There are thousands of horses in training around the world mostly affiliated with racing because of their ‘ancestry’, birth, or siblings. The idea is that, if one horse can race, all others can too. However, while that may be slightly inaccurate for several health and personality reasons, there’s also the fact that not all horses have the same abilities.
It would be unfair to group all racehorses in the same category, and equally unfair not to create other racing events to suit the age, strength, and unique abilities of each horse. These different abilities are what have formed the classification of horse races as we know them. So, without further ado, let’s help you get your racing knowledge up to scratch for a new year of races.
1. Jump Races
Jump races allow horses aged three and above to compete in the various divisions of races also known as National Hunt racing, there are some famous events in this category and is a popular choice for betting and is enjoyable for any level bettor thanks to Grand National or Cheltenham tips or any other online guides for the popular races. These categories include:
National Hunt Flat Races:
Only horses that are bred and trained for jump racing can participate in these ‘preparatory races’. There are actually no obstacles included in this race, it’s more like a stepping-stone race for more advanced hurdle and obstacle races. They are classified into three major grades;
Grade 1: these are the top-tier championship races where the horse’s age and sex determine the weight he/she carries.
Grade 2: In grade two races, age and sex equally determine the weight a racehorse will carry, however, the number of races they have competed in is also considered.
Grade 3: In grade 3 races, it’s the racehorses handicap ratings that determine the weight it carries during each race
2. Handicap Races
Most horses go through handicap races before receiving an official rating. This rating either increases or decreases based on how well each horse performs after every race. Plus, each racehorse is allotted weights depending on their rating, which also determines if they are qualified or overqualified to race in handicap events.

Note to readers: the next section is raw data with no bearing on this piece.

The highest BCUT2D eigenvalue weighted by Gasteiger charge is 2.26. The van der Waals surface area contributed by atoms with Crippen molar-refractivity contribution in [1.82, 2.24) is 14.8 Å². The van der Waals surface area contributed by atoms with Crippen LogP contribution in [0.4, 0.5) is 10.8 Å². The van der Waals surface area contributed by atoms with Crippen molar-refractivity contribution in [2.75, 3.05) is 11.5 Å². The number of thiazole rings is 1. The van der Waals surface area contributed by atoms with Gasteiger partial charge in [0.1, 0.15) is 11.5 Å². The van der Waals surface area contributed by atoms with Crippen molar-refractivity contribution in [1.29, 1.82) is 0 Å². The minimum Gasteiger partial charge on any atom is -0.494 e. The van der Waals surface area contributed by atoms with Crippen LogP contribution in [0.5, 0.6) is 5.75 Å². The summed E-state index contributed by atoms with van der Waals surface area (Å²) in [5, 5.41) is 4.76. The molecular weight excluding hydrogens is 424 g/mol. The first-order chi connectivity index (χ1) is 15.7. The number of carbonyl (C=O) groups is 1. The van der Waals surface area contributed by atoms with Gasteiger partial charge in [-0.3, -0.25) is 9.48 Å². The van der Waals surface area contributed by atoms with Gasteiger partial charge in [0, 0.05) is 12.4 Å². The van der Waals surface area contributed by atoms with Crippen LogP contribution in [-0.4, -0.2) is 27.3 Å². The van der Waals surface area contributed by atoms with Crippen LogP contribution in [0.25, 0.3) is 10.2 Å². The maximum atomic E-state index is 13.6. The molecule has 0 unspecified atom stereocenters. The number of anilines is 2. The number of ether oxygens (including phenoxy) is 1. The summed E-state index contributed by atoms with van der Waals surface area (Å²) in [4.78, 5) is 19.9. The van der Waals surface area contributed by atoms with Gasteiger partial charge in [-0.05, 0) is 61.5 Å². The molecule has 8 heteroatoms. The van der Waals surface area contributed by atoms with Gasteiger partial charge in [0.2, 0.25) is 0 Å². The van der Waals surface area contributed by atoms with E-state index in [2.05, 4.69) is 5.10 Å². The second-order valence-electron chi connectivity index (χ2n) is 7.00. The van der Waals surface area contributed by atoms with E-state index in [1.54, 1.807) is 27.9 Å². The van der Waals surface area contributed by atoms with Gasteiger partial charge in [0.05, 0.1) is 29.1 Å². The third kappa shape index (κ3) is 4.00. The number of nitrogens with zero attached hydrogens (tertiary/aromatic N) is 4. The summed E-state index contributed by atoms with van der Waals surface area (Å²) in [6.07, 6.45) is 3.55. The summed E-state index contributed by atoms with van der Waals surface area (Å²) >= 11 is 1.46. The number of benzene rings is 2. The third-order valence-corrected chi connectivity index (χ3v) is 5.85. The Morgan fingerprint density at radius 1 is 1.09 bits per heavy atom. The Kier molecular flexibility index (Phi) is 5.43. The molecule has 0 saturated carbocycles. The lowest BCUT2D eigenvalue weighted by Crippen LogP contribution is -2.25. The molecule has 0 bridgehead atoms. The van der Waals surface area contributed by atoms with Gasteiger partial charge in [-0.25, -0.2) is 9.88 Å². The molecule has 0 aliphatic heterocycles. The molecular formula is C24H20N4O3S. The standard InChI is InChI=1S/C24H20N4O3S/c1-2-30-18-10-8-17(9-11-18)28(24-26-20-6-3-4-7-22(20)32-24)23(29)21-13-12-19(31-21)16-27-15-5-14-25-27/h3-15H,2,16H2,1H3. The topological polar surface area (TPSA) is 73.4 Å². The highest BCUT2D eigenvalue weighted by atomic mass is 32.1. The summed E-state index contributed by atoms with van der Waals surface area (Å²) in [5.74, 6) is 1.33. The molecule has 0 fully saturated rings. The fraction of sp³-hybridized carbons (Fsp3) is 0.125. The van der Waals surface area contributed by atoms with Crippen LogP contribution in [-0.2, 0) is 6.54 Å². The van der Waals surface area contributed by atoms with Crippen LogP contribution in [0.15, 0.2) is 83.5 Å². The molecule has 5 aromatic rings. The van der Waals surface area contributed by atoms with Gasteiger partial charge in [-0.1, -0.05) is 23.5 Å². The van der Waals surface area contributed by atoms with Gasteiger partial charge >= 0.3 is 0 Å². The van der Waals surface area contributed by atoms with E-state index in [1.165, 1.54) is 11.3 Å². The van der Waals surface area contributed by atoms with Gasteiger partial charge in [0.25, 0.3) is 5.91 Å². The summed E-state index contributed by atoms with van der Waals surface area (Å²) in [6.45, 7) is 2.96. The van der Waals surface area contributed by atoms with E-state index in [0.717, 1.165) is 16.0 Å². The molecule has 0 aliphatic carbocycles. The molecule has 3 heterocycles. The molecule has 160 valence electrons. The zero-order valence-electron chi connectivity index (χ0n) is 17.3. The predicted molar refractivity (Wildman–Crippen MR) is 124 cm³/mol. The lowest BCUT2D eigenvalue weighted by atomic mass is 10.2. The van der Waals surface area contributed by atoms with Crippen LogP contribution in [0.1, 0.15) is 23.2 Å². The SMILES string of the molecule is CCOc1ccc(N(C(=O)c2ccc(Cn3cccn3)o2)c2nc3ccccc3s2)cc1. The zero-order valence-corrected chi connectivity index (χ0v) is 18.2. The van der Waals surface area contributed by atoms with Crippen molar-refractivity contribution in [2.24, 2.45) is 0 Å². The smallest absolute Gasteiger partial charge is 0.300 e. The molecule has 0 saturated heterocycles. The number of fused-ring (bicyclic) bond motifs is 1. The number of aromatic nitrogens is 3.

3. Flat Races.
- Classic races.
These flat races are very prestigious and popular across Britain, and not just any horse can compete in this category. From when they are born, horses are bred to compete in these races, and can only compete at the age of three. There are different types of classic races which include:
The 2,000 Guineas: It’s a one-mile-long race for three-year-old race colts.
1,000 Guineas: it’s a one-mile-race for three-year-old fillies.
Oaks: This race is run at the Epsom racecourse and usually takes place in June.
Derby: the Derby is also run at the Epsom racecourse.
St. Leger: the St. Leger races take place at the Doncaster course in September.
- Group Races.
Group races are top tier races divided into three main categories.
Group 1 Races: the group one races test out the best of the best racing horses. Depending on the age or gender of the horses, there are certain conditions that have to be met to separate talent from effort. These races are more international and top-tier than group two and three levels.
Group 2 races: Group two races also feature important international races, however, they aren’t as prominent as group 1 races.
Group 3 races: Group three races don’t really include international races, but more important domestic races.
- Listed races
Listed races are not as prominent as Group races, they are a little bit beneath Group 3 races in popularity, prominence, and importance. However, all the same, penalty rules apply.